Review: The World’s End /  It's Just Movies Review: "The World's End"
 
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Review: The World’s End

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— by ADAM DALE —

“The World’s End” is the final installment in the “Cornetto Three Flavours Trilogy.” Directed by Edgar Wright (“Shaun of the Dead,” “Hot Fuzz”) and co-written by Simon Pegg and Edgar Wright, the film is once again a turning on the head of a particular genre. While “Shaun of the Dead” was a satire of a zombie film and “Hot Fuzz” was a riff on the buddy cop genre, “The World’s End” is a fun take on the sci-fi genre, but it’s not exactly as straight forward of a parody as we have seen before.

Can Edgar Wright and Simon Pegg pull off a satisfying ending to three films that are connected but not directly by characters of even storylines in a way that can satisfy fans? Read on to find out.

Gary King (Simon Pegg) is a self-indulgent alcoholic who believes that the root of his unhappiness is his failing at a legendary pub crawl attempted by himself and his four closest friends in their late teens. Nearly 20 years later, Gary lives in the past, reveling at what his life used to be like in the hopes of getting back the notoriety he once had in his youth.

Determined to re-connect with his long-lost friends once more, Gary begins to track them down and interrupt their lives to the point they have no choice but to join him once again on his quest to conquer the “Golden Mile,” 12 pubs in a row where they consume a pint of beer in each. He somehow manages to get all four men onboard his plan to return to their hometown of Newton Haven and engage in a night of rowdy and debauchery full of brew and laughs.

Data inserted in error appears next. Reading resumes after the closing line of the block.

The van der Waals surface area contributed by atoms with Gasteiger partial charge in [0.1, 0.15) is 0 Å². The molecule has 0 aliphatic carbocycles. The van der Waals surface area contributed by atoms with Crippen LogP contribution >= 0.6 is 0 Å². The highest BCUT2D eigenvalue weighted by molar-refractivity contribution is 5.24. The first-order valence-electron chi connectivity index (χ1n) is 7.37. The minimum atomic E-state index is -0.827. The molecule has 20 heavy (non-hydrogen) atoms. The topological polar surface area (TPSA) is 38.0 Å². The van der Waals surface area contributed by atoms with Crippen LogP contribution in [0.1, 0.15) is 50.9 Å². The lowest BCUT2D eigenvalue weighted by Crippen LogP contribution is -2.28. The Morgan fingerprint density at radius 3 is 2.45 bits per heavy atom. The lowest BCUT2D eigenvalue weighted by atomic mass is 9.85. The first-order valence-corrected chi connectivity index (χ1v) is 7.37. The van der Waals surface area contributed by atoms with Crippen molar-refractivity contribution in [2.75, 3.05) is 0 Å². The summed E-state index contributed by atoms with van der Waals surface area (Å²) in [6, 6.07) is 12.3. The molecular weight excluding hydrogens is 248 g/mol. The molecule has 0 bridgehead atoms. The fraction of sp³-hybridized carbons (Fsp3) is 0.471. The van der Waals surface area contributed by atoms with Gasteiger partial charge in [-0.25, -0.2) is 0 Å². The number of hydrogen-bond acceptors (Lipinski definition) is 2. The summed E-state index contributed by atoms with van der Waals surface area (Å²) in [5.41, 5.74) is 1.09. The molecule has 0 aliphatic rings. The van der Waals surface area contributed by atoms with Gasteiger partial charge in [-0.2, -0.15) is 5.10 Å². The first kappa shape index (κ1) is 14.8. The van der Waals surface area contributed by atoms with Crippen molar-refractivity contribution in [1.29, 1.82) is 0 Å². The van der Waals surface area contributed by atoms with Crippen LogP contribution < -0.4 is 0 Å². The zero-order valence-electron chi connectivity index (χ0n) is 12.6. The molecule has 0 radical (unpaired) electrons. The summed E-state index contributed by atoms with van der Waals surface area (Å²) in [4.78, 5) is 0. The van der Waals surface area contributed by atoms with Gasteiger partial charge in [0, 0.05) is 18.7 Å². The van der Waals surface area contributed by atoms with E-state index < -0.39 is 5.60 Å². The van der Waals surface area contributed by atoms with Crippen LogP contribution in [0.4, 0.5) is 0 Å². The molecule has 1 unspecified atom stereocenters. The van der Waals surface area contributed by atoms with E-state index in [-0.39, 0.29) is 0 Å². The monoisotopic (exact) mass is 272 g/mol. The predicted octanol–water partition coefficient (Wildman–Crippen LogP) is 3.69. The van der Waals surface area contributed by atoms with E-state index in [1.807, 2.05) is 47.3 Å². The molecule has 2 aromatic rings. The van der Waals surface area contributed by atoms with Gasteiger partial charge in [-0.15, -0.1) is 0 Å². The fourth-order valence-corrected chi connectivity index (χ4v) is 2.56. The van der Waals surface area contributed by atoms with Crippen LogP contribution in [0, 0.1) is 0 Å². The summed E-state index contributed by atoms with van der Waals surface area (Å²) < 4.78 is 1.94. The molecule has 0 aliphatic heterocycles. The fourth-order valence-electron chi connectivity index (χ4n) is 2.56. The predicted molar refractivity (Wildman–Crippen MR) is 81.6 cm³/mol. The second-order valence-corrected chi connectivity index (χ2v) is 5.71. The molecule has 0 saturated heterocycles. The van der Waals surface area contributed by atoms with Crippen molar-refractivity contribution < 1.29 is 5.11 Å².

As Gary and his friends Peter (Eddie Marsan), Steven (Paddy Considine), Oliver (Martin Freeman) and Andy (Nick Frost) head back home to Newton Haven, their night is just beginning as the town seems to appear exactly the same while the residents do not. Thinking that they were local legends, Gary is confused as to why it appears that none of the local Pub Owners appear to recognize them, but as the night goes on they will soon discover that things have not stayed the same in their absence and there is a hidden secret to the town that none of them could see coming. One thing’s for sure, this is a night that this group of friends will never forget.

As you can tell, we here at It’s Just Movies have been eagerly awaiting the arrival of this film, as we have written a series of stories about “The World’s End,” covering everything from trailers, film clips and interviews. Being a fan of Edgar Wright’s previous work, as well as the comedy style of Simon Pegg and Nick Frost, I was anticipating seeing them together again. Their dry wit and chemistry always shines through in any film they work on together. I was also intrigued by the notion of them taking on yet another genre of films and putting their stamp on it. And with Edgar Wright graduating to the big leagues by landing the directing job of Marvel’s “Ant Man” in 2015, I knew this could be one of his last smaller films for awhile.


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So how was the film? It’s pretty great, especially if you are a fan of the previous collaborations between Wright and Pegg and you love the satirical tackling of these well-known genres? Even those who have never seen “Shaun of the Dead” or “Hot Fuzz” can fully enjoy “The World’s End” as it is full of drama, comedy and some action as well. Of course, it will be beneficial to have a familiarity with this group of actors because there are many throwbacks for fans to enjoy and having any sort of knowledge of them will help you pick up on and appreciate these many moments. While not a sequel to the earlier films, “The World’s End” is a thematic wrap up, with new characters and a new story that finalizes and resolves aspects found in those first two films.